An author using primary sources is also not necessarily a reliable place to find information, because people will often interpret primary sources to fit their own ideas of what happened (that is, their pet theory), as opposed to historical fact.  Since there are always people with agendas pushing what they want to be the truth, serious study and research are necessary when dealing with a subject in which so many people have a vested interest in portraying a certain way.


Logical Thinking

Whenever anyone says anything to you regarding history or culture, apply logic.  Think of what you know about the Middle East and its culture, for instance.  Does this fit?  Does it sound fanciful?  Applying logic is best, and being cautious about what you believe is important.  If it is a matter of faith, then it is faith only, not history or culture, and should not be misrepresented as such.


Modern Culture

Studying current culture and language is also important in order to understand the dance’s place in the larger context of its homeland. What do we know about the culture of the modern Middle East?  What might this tell us about our dance?  What do modern Middle Eastern people say about the perception of this dance in their home country? 

A caution here: simply because a person is from the Middle East, again, does not make them an expert on dance culture.  For instance, if you are Scottish, does that automatically make you an expert on Highland Dancing?  Or if you are American, does it make you an expert on square dancing?  However, it can give you insight into the opinions of Middle Eastern people about the dance. Always apply logic and caution when educating yourself and others.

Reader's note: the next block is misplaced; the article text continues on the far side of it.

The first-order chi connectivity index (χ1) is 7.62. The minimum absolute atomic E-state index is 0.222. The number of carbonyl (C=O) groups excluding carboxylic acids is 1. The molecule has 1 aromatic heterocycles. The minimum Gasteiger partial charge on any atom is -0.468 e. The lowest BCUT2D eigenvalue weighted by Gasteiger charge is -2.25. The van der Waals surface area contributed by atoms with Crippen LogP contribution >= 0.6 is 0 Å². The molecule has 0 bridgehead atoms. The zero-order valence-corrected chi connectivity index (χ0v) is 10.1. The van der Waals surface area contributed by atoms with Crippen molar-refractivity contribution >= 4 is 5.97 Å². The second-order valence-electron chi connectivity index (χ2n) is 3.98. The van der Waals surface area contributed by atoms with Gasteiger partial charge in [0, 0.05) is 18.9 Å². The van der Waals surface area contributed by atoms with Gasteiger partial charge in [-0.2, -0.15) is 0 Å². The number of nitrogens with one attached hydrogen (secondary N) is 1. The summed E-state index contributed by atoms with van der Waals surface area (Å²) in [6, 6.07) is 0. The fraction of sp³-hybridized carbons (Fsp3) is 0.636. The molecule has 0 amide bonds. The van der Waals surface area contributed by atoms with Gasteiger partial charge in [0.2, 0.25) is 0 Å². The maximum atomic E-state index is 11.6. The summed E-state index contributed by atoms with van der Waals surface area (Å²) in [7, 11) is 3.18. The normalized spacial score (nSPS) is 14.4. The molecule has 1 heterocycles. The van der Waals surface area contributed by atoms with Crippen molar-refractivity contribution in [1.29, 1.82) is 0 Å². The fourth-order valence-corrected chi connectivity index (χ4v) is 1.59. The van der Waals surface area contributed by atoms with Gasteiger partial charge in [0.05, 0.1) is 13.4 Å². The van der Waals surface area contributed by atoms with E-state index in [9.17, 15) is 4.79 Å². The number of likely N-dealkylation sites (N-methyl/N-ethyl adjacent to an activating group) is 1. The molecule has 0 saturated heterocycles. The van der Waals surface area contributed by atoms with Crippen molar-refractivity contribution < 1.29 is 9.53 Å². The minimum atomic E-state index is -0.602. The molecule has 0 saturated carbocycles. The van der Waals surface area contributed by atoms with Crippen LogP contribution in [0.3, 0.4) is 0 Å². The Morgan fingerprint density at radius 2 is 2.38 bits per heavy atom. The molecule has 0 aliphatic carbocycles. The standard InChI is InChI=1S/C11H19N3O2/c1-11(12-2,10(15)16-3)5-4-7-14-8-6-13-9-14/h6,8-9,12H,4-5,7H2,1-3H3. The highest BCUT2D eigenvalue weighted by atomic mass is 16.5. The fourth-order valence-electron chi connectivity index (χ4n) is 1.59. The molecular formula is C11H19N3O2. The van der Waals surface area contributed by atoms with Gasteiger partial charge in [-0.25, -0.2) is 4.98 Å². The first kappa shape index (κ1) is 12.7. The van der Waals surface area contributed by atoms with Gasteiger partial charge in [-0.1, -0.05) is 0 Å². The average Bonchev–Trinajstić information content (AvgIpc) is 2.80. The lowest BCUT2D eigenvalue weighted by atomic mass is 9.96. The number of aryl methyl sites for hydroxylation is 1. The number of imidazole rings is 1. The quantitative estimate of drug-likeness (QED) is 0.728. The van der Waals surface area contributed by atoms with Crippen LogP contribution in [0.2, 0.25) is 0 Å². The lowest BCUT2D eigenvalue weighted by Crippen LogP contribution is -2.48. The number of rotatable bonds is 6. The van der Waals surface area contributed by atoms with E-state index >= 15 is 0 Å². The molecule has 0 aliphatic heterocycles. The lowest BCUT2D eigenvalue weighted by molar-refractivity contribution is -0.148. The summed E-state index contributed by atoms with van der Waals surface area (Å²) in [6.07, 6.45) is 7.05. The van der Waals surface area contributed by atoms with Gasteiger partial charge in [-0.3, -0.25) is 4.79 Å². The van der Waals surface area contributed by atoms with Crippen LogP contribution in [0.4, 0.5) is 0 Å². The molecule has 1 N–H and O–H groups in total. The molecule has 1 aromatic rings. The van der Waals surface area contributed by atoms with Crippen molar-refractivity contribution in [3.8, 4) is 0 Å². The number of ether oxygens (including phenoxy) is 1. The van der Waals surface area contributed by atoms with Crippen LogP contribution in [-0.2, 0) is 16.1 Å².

Be Willing to Give Up Stories You Like

Often people will continue to hold onto a belief or idea even if they themselves know it to be false. It is one thing to be fond of a story, to find it comforting or exotic; it’s quite another to believe it to be historical or cultural fact and worse, to teach it as such. 

Stories are just that, stories, and unless there is rock solid evidence for the claims being made, it is irresponsible to teach it as history or cultural background.  This is the worst kind of Orientalism: assuming that the story being told, charming as it may be, is better than the reality of the Middle East, their culture, and their people.  Aside from that, the real culture and history is often far more fascinating than the fiction.


Closing Thoughts

I hope that this article helps other dancers understand that it is important to do their own research, for the sake of the dance, for themselves, and for the representation of Middle Eastern culture.  We have a responsibility as dancers to portray the dance in its reality.  The beauty and rich cultural history is incredible enough without resorting to the invention of daydreams.



About the Author

Brea Morgiane is a professional Oriental dancer with nine years of experience.  She has danced in such far-flung places as Hawai’i, Nova Scotia, Key West, Scotland, and Minnesota.  She currently teaches class in Wisconsin.  She is a historian and anthropologist.

She is also a writer of novels, screenplays, and short stories, and has been a writer long before she was anything else.

See also Brea's poem Serpentine and Elven elsewhere on this web site.

Photo of Brea Morgiane